Men, Fertility and Emotions
The most common line I hear from the male partners of a couple going through fertility treatment is: My role is to support my wife/partner/girlfriend as she is the one coping with all the procedures. Most of the investigations, procedures and appointments are focused on the female partner of the couple. Fertility treatment takes a huge physical hormonal and emotional toll on the woman. The procedures and medications for the most part involve the woman. Sometimes the man feels like he is left to fend for himself, to slot into being the support for his partner.
Yet fertility treatment does affect men. The whole emotional rollercoaster ride is usually at the end of perhaps years of trying, failing, trying again, hoping that this month it will be different. Years of watching their loved partner be disappointed, sad, depressed, struggling with a myriad of different emotions, whilst fulfilling the role of support. So how does a man find help and emotional support during the continuing emotional rollercoaster that is Fertility Treatment?
Talking may not seem an obvious source of support to many men. When I ask couples if they talk to others outside of their relationship, about the treatment, men often answer no. They explain that they are there to support their partner, not to burden others with their emotions.
Fertility treatment puts both of the couple in a passive role, once you have put yourself in the care of the clinic, you are not in charge of what is going on. The clinic may advise you to eat well, stop drinking, etc etc. But control over the situation, you do not have.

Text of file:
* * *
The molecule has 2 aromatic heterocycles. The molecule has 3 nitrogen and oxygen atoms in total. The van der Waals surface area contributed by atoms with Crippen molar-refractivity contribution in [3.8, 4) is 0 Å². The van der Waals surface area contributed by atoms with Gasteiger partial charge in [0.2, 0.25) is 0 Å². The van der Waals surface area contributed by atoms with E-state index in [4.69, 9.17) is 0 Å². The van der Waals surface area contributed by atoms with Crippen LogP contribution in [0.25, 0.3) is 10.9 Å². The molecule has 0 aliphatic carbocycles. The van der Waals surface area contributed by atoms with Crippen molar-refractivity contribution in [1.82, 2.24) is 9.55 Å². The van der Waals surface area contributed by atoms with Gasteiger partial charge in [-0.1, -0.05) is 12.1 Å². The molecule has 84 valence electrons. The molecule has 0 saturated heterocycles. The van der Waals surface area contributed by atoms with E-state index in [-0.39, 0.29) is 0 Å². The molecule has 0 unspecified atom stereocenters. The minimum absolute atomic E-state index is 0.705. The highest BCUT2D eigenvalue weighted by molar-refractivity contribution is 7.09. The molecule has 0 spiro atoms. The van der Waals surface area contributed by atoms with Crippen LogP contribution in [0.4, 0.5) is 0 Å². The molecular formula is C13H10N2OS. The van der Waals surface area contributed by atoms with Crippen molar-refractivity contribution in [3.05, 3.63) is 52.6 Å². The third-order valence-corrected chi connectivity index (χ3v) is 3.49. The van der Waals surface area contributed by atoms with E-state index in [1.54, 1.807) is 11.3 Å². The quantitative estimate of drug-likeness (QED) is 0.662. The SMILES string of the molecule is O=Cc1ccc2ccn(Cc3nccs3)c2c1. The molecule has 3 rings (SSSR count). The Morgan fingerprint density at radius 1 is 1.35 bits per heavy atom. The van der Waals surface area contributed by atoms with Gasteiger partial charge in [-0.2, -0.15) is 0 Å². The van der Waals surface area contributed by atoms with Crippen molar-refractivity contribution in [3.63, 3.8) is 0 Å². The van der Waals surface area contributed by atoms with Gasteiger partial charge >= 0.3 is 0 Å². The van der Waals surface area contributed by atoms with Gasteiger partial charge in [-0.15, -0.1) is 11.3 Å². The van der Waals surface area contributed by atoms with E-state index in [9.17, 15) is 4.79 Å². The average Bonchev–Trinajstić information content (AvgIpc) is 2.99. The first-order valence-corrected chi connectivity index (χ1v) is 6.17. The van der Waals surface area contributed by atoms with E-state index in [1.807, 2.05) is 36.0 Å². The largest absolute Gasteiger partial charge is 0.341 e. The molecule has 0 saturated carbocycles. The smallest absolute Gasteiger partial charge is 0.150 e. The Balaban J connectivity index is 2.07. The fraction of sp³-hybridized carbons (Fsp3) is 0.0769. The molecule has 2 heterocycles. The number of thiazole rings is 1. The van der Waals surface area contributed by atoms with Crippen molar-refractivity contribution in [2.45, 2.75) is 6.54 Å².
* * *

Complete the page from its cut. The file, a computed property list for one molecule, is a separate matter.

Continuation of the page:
So, how can men help themselves to balance their emotions and feelings with the role of support for their partner? Below are a few tips to help men cope with fertility treatment. They may not all work but hopefully one may just give men that space we all need to process what is happening during stressful times.
- Recognise that you too are undergoing fertility treatment. Your partner is undergoing the physical procedures, medications etc but you too are part of that
- You are allowed to feel lost, out of control. These feelings are normal. You will have your own coping strategies that you have used over the years when life has been hard. It’s worth sitting down and thinking about how you normally cope with stress and anxiety.
- Think about what you can control. There are other parts of your life that may be taking a back seat during the treatment. Look at other areas, be organised, take back control where you can.
- Self-care is very important. What do you do to look after yourself? Do you exercise? Go out with a friend? O read a good book, there are many ways of caring for yourself. It isn’t being selfish; how can you care for your partner if you are frazzled and anxious?
- When you awake in the morning, take the time to ask yourself what can I do for me today? Even if it’s just half an hour, you need this to balance yourself.
- Finally, remember we all of us only have so much energy when we awake in the morning. Whether that energy is used physically, emotionally, or intellectually, it will be used up. Think carefully where you want to use your energy. You will need some for you and some for your partner.
- Talk talk talk. It may not be easy at first but keeping the lines of communication open is paramount. Fertility treatment can become all encompassing, but it’s still important to talk about yourself, how you feel, what is causing anxiety, worry or stress. If you feel your partner has enough to cope with, that’s fine, find someone else but remember, your partner will know and it’s important not to leave her feeling left out.
If you do find yourself struggling, becoming overwhelmed, please seek professional help. The British Association of Infertility Counsellors hold a register of qualified Fertility counsellors that can help you through.